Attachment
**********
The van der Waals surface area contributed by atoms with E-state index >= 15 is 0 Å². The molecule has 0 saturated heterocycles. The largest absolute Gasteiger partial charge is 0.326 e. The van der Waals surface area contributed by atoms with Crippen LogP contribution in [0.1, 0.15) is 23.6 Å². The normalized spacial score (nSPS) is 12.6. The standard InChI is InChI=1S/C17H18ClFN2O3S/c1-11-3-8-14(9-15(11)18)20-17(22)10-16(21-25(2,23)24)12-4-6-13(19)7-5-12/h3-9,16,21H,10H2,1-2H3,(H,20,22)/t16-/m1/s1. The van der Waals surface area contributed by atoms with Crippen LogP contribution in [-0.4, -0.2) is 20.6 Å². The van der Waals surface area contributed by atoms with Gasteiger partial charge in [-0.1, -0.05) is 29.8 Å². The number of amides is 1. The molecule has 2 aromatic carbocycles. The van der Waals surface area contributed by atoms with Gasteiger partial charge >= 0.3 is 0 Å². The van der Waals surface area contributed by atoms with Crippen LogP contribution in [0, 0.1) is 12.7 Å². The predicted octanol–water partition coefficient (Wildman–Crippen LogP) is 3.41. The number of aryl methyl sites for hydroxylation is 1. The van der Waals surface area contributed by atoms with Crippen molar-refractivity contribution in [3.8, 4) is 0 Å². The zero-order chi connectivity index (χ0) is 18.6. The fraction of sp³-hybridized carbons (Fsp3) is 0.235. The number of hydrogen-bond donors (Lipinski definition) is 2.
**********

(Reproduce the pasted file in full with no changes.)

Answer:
The van der Waals surface area contributed by atoms with E-state index >= 15 is 0 Å². The molecule has 0 saturated heterocycles. The largest absolute Gasteiger partial charge is 0.326 e. The van der Waals surface area contributed by atoms with Crippen LogP contribution in [0.1, 0.15) is 23.6 Å². The normalized spacial score (nSPS) is 12.6. The standard InChI is InChI=1S/C17H18ClFN2O3S/c1-11-3-8-14(9-15(11)18)20-17(22)10-16(21-25(2,23)24)12-4-6-13(19)7-5-12/h3-9,16,21H,10H2,1-2H3,(H,20,22)/t16-/m1/s1. The van der Waals surface area contributed by atoms with Crippen LogP contribution in [-0.4, -0.2) is 20.6 Å². The van der Waals surface area contributed by atoms with Gasteiger partial charge in [-0.1, -0.05) is 29.8 Å². The number of amides is 1. The molecule has 2 aromatic carbocycles. The van der Waals surface area contributed by atoms with Gasteiger partial charge >= 0.3 is 0 Å². The van der Waals surface area contributed by atoms with Crippen LogP contribution in [0, 0.1) is 12.7 Å². The predicted octanol–water partition coefficient (Wildman–Crippen LogP) is 3.41. The number of aryl methyl sites for hydroxylation is 1. The van der Waals surface area contributed by atoms with Crippen molar-refractivity contribution in [3.8, 4) is 0 Å². The zero-order chi connectivity index (χ0) is 18.6. The fraction of sp³-hybridized carbons (Fsp3) is 0.235. The number of hydrogen-bond donors (Lipinski definition) is 2.